The inside of the barrel tumbler needs a polygon (made from wood) in order to (a) give enough “traction” to turn the contents, and (b) protect the barrel from repeated impacts. I’m going to use Oak or Maple to do this. Based on the width and thickness of available material, I chose a 9-sided polygon.
Here is a picture of the CAM operation prepared using Fusion 360. I will make nine of these with just a fraction of an inch extra that I can remove on the jointer while getting a tight fit.
One of the key components in the Stain Dipper Machine is the top pulley assembly. It is crucial that it normalizes the unspooling location of the cable so it does not put lateral forces on the slider rod below. To this end, we designed and created 3 components out of UHMW (Ultra High Molecular Weight Polyethylene). It’s a nice plastic to work with, and super tough. It cuts like butter but has a lot of strength too. This is a 10mm hardened shaft with two bearings pressed into the UHMW.
Here is a picture of the 3D model. As you can see I haven’t trimmed the shaft yet.
Here are a couple of pictures of large pinecones made out of soft maple.
They were carved on the CAMaster CNC Router and finished by hand.
At Sinking Valley Woodworks, we take on odd jobs from time to time. One of these odd jobs was some car parts for an old Bentley restoration. Wood was a much more common material in cars in that era.
This particular piece is what goes at the top of the windshield and connects to the roof. It has curves on all faces, and compound curves on most. The new part was made out of Ash, carved on a CNC router, and finished by hand.
Below is some before and after pictures.
Here is a nice sign we made on the CAMaster Cobra 508 ATC CNC Router.
- Mill down a piece of Mahogany
- Spray it with a cream colored spray paint (very lightly)
- Route the letters into it with a 90 degree V bit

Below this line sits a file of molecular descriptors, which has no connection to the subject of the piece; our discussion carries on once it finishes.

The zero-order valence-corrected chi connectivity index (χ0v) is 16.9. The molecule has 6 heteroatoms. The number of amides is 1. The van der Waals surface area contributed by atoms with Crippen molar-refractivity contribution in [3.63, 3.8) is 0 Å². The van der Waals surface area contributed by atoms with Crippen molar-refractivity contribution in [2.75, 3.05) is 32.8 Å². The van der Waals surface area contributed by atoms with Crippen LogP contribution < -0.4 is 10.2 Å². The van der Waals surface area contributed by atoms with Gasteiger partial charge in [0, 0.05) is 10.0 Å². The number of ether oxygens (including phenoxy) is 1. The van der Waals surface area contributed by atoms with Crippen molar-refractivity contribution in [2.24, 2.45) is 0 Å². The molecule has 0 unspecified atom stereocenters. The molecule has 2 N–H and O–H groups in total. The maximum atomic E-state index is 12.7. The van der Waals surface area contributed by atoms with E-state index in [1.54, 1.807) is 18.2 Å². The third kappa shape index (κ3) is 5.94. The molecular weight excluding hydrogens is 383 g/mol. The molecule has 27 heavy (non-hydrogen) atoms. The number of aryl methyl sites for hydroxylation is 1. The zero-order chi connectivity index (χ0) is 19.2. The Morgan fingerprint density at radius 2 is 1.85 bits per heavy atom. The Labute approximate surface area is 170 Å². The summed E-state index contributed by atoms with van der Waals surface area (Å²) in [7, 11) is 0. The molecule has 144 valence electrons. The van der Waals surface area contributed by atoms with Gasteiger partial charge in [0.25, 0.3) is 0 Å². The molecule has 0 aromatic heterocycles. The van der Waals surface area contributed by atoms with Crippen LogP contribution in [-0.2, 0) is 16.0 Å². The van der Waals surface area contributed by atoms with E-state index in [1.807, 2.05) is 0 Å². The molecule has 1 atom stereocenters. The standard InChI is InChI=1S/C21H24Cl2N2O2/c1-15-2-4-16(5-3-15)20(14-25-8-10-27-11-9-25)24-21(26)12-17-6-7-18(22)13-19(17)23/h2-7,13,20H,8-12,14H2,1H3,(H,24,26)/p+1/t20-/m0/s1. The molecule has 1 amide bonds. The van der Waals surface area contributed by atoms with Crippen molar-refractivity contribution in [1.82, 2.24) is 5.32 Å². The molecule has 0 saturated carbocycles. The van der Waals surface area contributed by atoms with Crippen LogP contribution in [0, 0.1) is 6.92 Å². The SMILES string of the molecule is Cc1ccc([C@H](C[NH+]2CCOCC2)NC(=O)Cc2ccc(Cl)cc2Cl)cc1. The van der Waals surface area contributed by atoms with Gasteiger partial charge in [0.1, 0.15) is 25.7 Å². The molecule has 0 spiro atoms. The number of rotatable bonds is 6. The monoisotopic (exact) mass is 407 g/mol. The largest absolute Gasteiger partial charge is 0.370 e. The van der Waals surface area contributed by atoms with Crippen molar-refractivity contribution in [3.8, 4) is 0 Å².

- Rub the sign with boiled linseed oil
I have been rather impressed with the accuracy of our CAMAster Cobra 508 ATC CNC Router. Here is a picture of a similar machine:
For having a travel of over 5′ x 8′, it still handles the fine details with quite a bit of repeatable accuracy. I helped to make a candle holder out of a piece of curly oak. It turned out to be very pretty.
In the following picture, you can see 4 toolpaths. The large circular pocket (0.25″ deep), the small inner pocket, the radius around the edge of the circle, and the engraving.
The rest of the project was completed using a bandsaw and conventional tools. CNC brings a lot to the table (pun intended), but it is more amazing what a craftsman can do by hand.
Did you know that Okuma, who is a manufacturer of state of the art CNC machines, hand scrapes all the seven components of a machine foundation?
Unfortunately, there is still no technology available to achieve the geometric precision that hand scraping does. Components need to be aligned within a millionth of an inch. And it’s where that kind of precision is needed that makes it even more critical: your machine’s foundation. The seven components of a machine’s foundation simply must be hand scraped to create ideal flatness, to develop proper oil pockets, and to achieve those tight tolerances.
In the world of CNC routers, we talk in “thousandths of an inch”. But in the above, they are talking in “millionths of an inch” and “by hand” in the same paragraph. That is simply amazing to me.
Here are some pictures of the finished product. The sum of some of the efforts of man, machine, and nature.
I like the game Go. Wikipedia says it was invented about 2,500 years ago in ancient China. You can read more about it here:
I was eating M&Ms yesterday and realized they would make great Go pieces. The added benefit is that if you capture your enemy… yum… We got some big bags of the colorful candy and sorted them. Note this is being done on our dining room “chess” table.
The plans were drawn up using DraftSight CAD (from the makers of SolidWorks). It looked like this:
I imported that into VCarve Pro and generated toolpaths. Here is what some of the gcode looks like:
I started by screwing down a leftover piece of pre-finished oak plywood and double-checking some tool measurements. Here is a picture of the grid being cut with a 90 degree v bit.
Subsequent operations included using a 0.50″ ball nosed bit for the edges of the pockets, a 1/2″ straight bit for the center of the pockets, a v bit for the outside chamfer, and a 0.25″ carbide upcut bit for cutting the board out.
Since I lack a vacuum table, I used both onion skinning (a very thin final layer) and tabs (leftover connections you remove with a chisel) to keep the board from moving during cut out.
Here is a closeup of the grid. I need to understand a bit more about feeds and speeds with v-bits because of the very small diameter at the tip of the bit.
Here is a close up of the orange side during game play.
And finally a view of all-out-go-combat from above. I think orange is winning, don’t you?